Fiction Park

A clenched fist

  • He was hardly conscious but felt free for the first time in his life. He felt like a blazing dawn had swept away the black cover of night, all at once
- AADESH SUBEDI, Kathmandu

Jun 17, 2018-

Even the creator is biased. Not everyone is bequeathed with equal beginnings into this world. Some, it seems, are naturally blessed as victors while some are their preordained victims. He was a victim, a blameless victim and he was often derided and tormented by others. Yet, he was always quiet and reserved and did not speak out in anger. This persona was his shield—a levee that held back a raging storm of emotions. Should the levee break, the whole village would drown in his indignation. 

It was a cold winter night. Mohan was born in a dark shed, the first child of Shanti. Tears poured down her eyes when she embraced her first born. Shanti loved her son; he was the living relic of her murdered husband. Everyone in the village had pretended to not know the identity of the culprit but in her heart, Shanti knew. She had frequently pleaded for justice—to officials, to elders, to anyone who would listen—but every time she had to return in despair. Alone in her small hut, she would scream silently, her muffled cries only heard by the baby growing inside her. Everyone pretended to sympathise but no one helped her seek justice. She lived in dark solitude but with a fierce light growing inside.

Mohan was coddled by his mother. She was the only one he had, and he was everything to her. Years passed and as Mohan grew, he grew aware of the strange and uncomfortable way the rest of the village treated him and his mother.

One morning, as Shanti was busy with chores, Mohan was hauling piles of firewood in one corner of the hut. Suddenly a tall man with a protruding belly, long pigtail, and a thread loom around his torso appeared in the courtyard. At the sight of Hira Bahadur, Shanti’s face glowed red with anger. “Ignorant! Low caste!” he screamed.  “Don’t ever send your son to play with mine,” he warned Shanti. “The day I see him around our home again will be the last day you two spend in this village.”

Mohan was silent for the rest of the day. His young eyes reflected fear, confusion and guilt. Guilt because he blamed himself for Shanti’s suffering. Yet he could not suppress a voice that constantly asked of him: What wrong did you do?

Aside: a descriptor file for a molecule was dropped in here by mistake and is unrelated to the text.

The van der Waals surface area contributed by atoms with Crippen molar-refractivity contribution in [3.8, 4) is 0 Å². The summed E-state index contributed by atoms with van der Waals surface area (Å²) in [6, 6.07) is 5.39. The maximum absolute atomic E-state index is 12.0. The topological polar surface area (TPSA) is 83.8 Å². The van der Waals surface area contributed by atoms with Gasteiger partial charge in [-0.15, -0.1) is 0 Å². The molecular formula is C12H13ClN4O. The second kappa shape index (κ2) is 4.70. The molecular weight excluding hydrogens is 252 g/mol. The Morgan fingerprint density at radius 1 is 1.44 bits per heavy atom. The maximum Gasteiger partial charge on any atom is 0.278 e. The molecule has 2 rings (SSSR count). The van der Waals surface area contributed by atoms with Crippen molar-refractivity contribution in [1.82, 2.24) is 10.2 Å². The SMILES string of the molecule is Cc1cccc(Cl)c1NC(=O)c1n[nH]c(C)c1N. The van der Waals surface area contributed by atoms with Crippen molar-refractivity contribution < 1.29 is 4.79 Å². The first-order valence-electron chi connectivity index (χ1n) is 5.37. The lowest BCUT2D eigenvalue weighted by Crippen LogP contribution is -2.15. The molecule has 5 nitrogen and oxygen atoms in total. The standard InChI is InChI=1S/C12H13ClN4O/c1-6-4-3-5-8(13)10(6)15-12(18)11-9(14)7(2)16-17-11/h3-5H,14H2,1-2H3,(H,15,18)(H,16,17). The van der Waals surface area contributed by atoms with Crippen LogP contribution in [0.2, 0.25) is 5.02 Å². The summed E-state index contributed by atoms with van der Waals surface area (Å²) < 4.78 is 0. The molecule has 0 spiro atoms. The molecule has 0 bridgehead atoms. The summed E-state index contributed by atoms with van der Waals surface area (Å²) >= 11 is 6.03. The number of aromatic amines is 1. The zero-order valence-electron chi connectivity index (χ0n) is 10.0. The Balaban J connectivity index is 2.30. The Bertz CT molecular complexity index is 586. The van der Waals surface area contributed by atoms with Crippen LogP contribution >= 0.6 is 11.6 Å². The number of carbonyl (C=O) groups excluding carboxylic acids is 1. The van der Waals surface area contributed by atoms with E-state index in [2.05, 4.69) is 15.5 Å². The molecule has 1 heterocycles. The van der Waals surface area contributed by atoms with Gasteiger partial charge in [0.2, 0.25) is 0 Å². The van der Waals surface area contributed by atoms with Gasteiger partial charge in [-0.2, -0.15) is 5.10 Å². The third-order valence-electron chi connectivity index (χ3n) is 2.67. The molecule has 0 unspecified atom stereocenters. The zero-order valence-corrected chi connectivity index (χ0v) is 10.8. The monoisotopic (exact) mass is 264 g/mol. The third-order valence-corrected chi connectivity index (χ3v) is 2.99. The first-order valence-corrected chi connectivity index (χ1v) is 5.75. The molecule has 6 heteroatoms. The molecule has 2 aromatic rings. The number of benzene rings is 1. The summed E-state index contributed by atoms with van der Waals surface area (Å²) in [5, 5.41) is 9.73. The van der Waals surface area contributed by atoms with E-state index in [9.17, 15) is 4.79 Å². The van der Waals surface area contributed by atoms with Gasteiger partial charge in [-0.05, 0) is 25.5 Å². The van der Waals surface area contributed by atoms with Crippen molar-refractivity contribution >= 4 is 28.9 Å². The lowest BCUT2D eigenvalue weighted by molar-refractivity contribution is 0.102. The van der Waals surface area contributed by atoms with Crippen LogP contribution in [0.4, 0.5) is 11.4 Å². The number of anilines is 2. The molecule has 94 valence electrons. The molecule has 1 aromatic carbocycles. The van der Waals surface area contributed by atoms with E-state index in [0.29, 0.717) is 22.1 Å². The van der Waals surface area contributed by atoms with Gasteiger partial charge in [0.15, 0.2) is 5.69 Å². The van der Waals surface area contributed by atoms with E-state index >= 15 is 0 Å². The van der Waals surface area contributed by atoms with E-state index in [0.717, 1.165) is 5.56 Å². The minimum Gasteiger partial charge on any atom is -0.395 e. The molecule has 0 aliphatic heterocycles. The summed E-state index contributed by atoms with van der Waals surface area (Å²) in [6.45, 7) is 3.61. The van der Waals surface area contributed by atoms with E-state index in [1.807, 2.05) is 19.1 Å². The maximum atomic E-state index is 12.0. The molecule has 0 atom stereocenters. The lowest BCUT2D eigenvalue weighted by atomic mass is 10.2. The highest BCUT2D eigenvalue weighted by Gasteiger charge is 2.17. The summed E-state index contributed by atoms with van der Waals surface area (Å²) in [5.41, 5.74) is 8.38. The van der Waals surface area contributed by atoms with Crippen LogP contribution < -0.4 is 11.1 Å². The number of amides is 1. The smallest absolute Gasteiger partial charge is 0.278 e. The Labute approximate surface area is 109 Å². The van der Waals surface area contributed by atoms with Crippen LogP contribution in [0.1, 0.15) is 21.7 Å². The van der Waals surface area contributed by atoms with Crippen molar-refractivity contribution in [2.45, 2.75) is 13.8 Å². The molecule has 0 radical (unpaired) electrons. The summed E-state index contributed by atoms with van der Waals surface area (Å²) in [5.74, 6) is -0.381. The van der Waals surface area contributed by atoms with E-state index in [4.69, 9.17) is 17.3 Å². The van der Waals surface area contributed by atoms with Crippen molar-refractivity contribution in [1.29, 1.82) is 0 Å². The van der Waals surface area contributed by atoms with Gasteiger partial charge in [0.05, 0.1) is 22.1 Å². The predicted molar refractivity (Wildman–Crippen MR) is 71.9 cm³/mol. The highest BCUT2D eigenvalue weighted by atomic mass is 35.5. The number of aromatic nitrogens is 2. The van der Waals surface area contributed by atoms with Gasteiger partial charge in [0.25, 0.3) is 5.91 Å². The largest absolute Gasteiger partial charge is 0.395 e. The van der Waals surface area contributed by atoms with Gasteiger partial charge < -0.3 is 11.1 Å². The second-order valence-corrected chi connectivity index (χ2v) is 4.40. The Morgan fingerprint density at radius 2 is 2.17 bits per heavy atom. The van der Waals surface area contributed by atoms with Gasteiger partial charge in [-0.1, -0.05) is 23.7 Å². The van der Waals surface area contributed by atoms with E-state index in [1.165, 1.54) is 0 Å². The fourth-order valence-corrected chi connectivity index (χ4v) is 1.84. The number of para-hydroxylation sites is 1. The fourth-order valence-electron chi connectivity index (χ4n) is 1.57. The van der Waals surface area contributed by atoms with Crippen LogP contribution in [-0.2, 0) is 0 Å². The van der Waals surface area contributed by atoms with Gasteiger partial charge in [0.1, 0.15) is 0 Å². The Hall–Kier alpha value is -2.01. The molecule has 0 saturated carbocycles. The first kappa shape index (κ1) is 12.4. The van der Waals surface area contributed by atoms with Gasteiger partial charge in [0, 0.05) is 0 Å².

After a while, Shanti approached him. She tried to comfort him with a smile that she feigned to console his fear. When Mohan eventually fell asleep, convinced he would never return to Hira Bahadur’s house, Shanti longingly remembered her husband—a brawny, fighter of man who stood up to any oppression meted out to them for the surname they had inherited. That was how he lived his life and that also was why he died.


On the first day of school, anyone could see the immense excitement in Mohan. When the teacher saw Mohan seated on the first bench, he suddenly became grim. His voice plummeted two octaves as he sternly said, “Mohan go sit on the last bench at the back of the class. That is to be your permanent seat.”

After school Mohan ran home and embraced his mother, silently, crying. Time passed but the taunting from his teachers and his ‘friends’ did not relent, till one day he dropped out altogether.

Pain and dejection were Mohan’s constant companions. In the temples, the market place, and during village fairs, he and his mother were treated like aliens. Sometimes Mohan’s anger grew so intense that he thought of erasing every being in the village. His mother’s smiling face had always reminded him to persevere and be patient. But that patience had finally come to an end.

One day Shanti and Mohan were working in their fields when they saw Hira Bahadur coming towards them. Mohan was incensed. The other day, he had almost lunged at Hira Bahadur for mocking his mother when Shanti had stopped him; Hira Bahadur had not noticed that by doing so, Shanti had saved his life. He would not get another chance.

Hira Bahadur came to the field, grabbed Shanti by her hair and yelled, “Talk to your son properly, if not, he will soon join his father.” He hadn’t even finished speaking when he was suddenly pushed to the ground, blood gushing from the back of his head. Beside him, Mohan was stood still, a bloody spade clenched tightly in his fist.

In minutes, though it seemed an eternity in his mind, village folk rushed to the field, wailing. What had he done? But Mohan stood unmoved. He was a boy, barely fifteen years old. He was hardly conscious but felt free for the first time in his life. He felt like a blazing dawn had swept away the black cover of night, all at once.

His feet buckled, as a hail of fists rained down on him. Shanti’s pleas for mercy tapered then faded. Mohan for the first time that day, then broke into a smile.

Published: 17-06-2018 09:53

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